Bobby Fischer's Dumbest Move

Was this heavy, bearded, balding guy Bobby Fischer? Last time we saw him, twenty years ago, he was a bonily handsome chess prodigy who in Reykjavik in 1972 snatched the world title away from the Soviet world champ, Boris Spassky, as rudely as if Spassky had stolen it from him.

Which, in a way, he had. The Soviets had schemed to save their successive champions from a showdown with the Brooklyn kid, until in 1971 he went through the world's toughest competition like a mad rhino at a garden party, winning 15 games in a row at a level where the players usually read each other's minds and agree to draw. It was astounding. Finally Spassky had to face him.

Andre Malraux once observed, apropos of politics, overturning the chessboard is not a chess move. Andre Malraux never met Bobby Fischer. The big question at Reykjavik was not whether Fischer would win, but whether he would show up. He fought petulantly over the playing conditions and arrived late, forfeiting one game. No matter; he won easily. But he refused to show for his first title defense, in 1975. And was the last we heard from him.

Since then, rumor has placed him in darkest California, joining an apocalyptic sect. Like everything else he did, it surprised, but it figured, in some obscure way.

So it surprised, but it figured, he should reappear in . . . well, Yugoslavia, for lack of a better word, where (war? what war?) he announced he was defending his title (in his own mind he'd never lost it) against Spassky, for the lion's share of a $5-million purse. Pushing fifty, he was accompanied by a 19-year-old girlfriend, just when the reading public was fretting over Soon-Yi Previn. Then again, she was the first female Bobby had ever been seen with.

At his first press conference, Fischer held up a letter from some outfit billing itself the U.S. Government, warning him whereas and hereby, etc., he was forbidden to play chess in Yugoslavia, under penalty of fine and imprisonment. "This is my answer," Fischer said, spitting on the letter. Yes, it was the real Bobby, all right. You gotta like this guy.

Then came the real gaspers. He said he hadn't paid income taxes since 1976 and wasn't going to start now. He called the recent top whadayacallem Soviet, Russian players "some of the lowest dogs around," and charged they'd been fixing games and he could prove it. He asked why there were sanctions against Yugoslavia but not Israel. He said he wasn't anti- Semitic because he's pro-Arab and Arabs are Semites too, you know. He said Communism --"Bolshevism," he quaintly called it was "a mask for Judaism," which must have come as news to the host country, not to mention Fidel Castro and Kim Il-sung. (If North Korea isn't goyish, the term may be meaningless.)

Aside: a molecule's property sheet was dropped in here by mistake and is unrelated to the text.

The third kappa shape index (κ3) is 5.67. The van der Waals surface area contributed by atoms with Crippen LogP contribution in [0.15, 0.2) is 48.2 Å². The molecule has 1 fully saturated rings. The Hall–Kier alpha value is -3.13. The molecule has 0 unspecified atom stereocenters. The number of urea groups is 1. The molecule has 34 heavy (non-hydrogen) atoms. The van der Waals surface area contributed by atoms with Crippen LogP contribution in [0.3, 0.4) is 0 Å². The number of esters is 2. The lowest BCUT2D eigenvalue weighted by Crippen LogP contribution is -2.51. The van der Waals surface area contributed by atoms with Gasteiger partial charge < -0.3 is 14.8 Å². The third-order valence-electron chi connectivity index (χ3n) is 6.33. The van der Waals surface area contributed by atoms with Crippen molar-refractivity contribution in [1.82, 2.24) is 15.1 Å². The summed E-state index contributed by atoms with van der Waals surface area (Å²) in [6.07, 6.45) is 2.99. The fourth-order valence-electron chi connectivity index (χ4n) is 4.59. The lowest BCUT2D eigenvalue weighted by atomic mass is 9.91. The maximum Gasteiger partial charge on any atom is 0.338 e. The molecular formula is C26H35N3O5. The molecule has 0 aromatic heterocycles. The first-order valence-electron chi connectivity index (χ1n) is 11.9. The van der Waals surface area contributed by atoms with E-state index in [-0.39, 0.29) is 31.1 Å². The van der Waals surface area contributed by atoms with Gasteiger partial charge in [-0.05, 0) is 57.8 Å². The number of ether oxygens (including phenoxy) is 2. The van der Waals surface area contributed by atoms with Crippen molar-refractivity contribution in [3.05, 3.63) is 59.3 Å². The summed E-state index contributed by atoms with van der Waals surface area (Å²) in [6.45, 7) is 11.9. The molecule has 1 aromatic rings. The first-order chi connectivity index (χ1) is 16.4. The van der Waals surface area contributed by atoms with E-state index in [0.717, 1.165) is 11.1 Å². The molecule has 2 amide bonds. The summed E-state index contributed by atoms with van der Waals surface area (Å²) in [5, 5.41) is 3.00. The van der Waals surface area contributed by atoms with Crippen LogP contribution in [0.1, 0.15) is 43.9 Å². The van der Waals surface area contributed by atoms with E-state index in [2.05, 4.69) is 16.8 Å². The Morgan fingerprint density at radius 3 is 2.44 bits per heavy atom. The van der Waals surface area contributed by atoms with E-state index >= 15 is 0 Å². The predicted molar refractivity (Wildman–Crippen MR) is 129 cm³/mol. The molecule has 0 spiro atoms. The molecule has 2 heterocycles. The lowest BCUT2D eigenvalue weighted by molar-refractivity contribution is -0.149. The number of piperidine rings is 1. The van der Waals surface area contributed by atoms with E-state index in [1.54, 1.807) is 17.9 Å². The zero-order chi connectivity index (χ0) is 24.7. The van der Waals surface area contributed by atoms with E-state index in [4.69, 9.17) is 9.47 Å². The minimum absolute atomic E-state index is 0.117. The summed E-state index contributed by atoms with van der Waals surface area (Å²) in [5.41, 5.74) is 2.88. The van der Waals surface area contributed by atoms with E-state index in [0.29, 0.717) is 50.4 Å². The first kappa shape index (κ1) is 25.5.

You didn't have to belong to the Amen Corner to be left wheezing by all this. But you could look on the bright side: at least Bobby's not a monomaniac about chess any more. He thinks globally now, though not, admittedly, in the Al Gore vein. You can even argue he's a refreshing presence in this election year, just about equidistant from "family values" and "compassion" and "saving the earth." As I say, you gotta like this guy, especially if your name is Abu Nidal.

The whole performance raised little questions like where he means to live the rest of his life, having publicly provoked the State Department, the IRS, and maybe Mossad into the bargain. He didn't give the impression he was thinking ten moves ahead, unless he plans to play chess by mail from a small cell.

Editorialists did their stuff. The New York Post called for his prosecution for violating UN sanctions. Chess experts said he was probably rusty after being away from competitive chess for two decades.

So Bobby sat down at the chessboard and whipped Spassky with what one analyst called a "stroke of genius" on the 42nd move. He played erratically over the next few games, but soon had a 5 to 2 lead. His fifth victory was hailed as a classic, featuring a novel attack trapped Spassky by the 15th move. I have to take the experts' word on this: like most Americans, I don't know Ruy Lopez from Garcia y Vega.

OFF THE BOARD, though, where the rest of us can judge, Bobby's moves are not so smart. It's too bad he doesn't have someone to tone him down a little. Father Coughlin, say. He may soon learn the relative strength of the Intergalactic Zionist Conspiracy and the Internal Revenue Service. (All civics books should start with the Sixteenth Amendment.)

Should Bobby go to prison? The answer, of course, is: Hell, no. There are people you just have to put up with, and sometimes the most brilliant are also the crankiest. Greatness on Fischer's scale is so rare in any activity, when it comes along, the world, including officialdom, should gratefully let it be, unless he robs, rapes, or kills.

This, however, is not how governments look at it. They tend to take the view at risk of oversimplifying -- they want your money, now. Bobby hasn't quite grasped this. It might avert possible misunderstandings by naive chessplayers if they replaced George Washington with the IRS Commissioner on the dollar bill, and excised a few misleading words from "The Star-Spangled Banner."

By JOSEPH SOBRAN
National Review, October 19, 1992


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